Guest post by Andrew Bernhard
That’s the big question that remains unanswered about the Gospel of Jesus’ Wife, and I must confess that I’m a bit confused as to why. It seems clear to me that the person who originally brought forward this tiny papyrus fragment could probably shed quite a bit of light on its mysterious origins. Yet, the identity of this individual remains shrouded in secrecy.
While Karen King granted anonymity to the self-identified manuscript collector who brought her the Gospel of Jesus’ Wife (and has honorably kept her commitment), I would suggest that the situation has now changed materially. At this point, it seems very likely that the still unidentified owner of the Gospel of Jesus’ Wife provided Professor King with at least six fake documents (both ancient and modern) . . . and lied about where he or she obtained the papyrus fragment.
The Documents in Question
The owner of the Gospel of Jesus’ Wifeappears to have provided the following documents that are fake (that is, not what they were purported to be):
1. The Gospel of Jesus’ Wife papyrus fragment.
This was purportedly a papyrus fragment copied in antiquity, but it appears to be a recent forgery prepared by someone who “cut and pasted” words and short phrases from a unique PDF edition of the only surviving Coptic manuscript of the Gospel of Thomas posted online in November 2002 (“Grondin’s Interlinear”). Basically, to create the Gospel of Jesus’ Wife using material from the Gospel of Thomas, the forger only had to switch third person masculine singular pronouns to their feminine equivalents (a single letter change in Coptic) and place two key Coptic words (meaning “Mary” and “my wife”) into the “patchwork” text. There are also at least five tell-tale signs of forgery – including the apparent repetition of a typographical error from “Grondin’s Interlinear” – in the text of the Gospel of Jesus’ Wife (see my article in the July 2015 issue of New Testament Studies, especially pages 351-355, for more details).
2. The Gospel of John papyrus fragment.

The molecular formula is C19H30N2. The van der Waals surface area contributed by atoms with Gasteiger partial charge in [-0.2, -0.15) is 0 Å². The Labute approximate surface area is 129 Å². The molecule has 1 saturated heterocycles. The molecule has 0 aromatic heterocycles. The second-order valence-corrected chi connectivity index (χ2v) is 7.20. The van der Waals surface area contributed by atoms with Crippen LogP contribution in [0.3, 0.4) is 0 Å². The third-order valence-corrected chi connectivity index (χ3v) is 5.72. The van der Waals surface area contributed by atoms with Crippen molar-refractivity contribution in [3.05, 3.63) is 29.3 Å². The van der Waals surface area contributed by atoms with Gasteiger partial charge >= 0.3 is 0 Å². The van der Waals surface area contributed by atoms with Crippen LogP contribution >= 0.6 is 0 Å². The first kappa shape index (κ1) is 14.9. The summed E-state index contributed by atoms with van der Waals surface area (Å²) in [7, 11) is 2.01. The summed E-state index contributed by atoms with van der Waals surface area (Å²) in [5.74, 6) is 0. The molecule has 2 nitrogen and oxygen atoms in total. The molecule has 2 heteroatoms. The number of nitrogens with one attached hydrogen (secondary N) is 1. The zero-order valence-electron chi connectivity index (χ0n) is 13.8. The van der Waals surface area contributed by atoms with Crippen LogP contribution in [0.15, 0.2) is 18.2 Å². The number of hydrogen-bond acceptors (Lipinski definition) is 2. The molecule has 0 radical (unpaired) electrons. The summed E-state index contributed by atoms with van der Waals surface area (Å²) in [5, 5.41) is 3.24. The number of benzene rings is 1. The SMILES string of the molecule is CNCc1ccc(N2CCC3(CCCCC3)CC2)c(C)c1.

3. A contract for the sale of “6 Coptic papyrus fragments, one believed to be a Gospel” (dated November 12, 1999; signed by Hans-Ulrich Laukamp and the owner).
4. A typed letter to H. U. Laukamp (dated July 15, 1982; signed by Peter Munro).
This letter purportedly relates to the Gospel of John fragment, but it suspiciously indicates that (Gerhard) Fecht suggested the Coptic fragment might be dated as early as the second century and apparently failed to note a unique feature of it – the Lycopolitan dialect in which it is written (p. 31, n. 107). As an accomplished linguist of ancient Egyptian, it is hard to imagine Fecht not knowing that there is no evidence for the existence of Coptic in the second century. As Bentley Layton notes on the first page of his Coptic Grammar, “The written attestation of standardized Coptic Egyptian begins with Biblical manuscripts dating to about A.D. 300, shortly after the translation of the Christian Bible into Coptic.” In addition, it would be astounding if Fecht had viewed the Gospel of John fragment and failed to comment on the Lycopolitan dialect. In 1982, there was only one known Lycopolitan manuscript of the Gospel of John (the Qau codex), and Fecht certainly would have recognized this dialect: he published a three-part, 90-page analysis of the Gospel of Truth(from Nag Hammadi) in the journal,Orientala (1961-1963) . . . and the Gospel of Truth is preserved in Lycopolitan.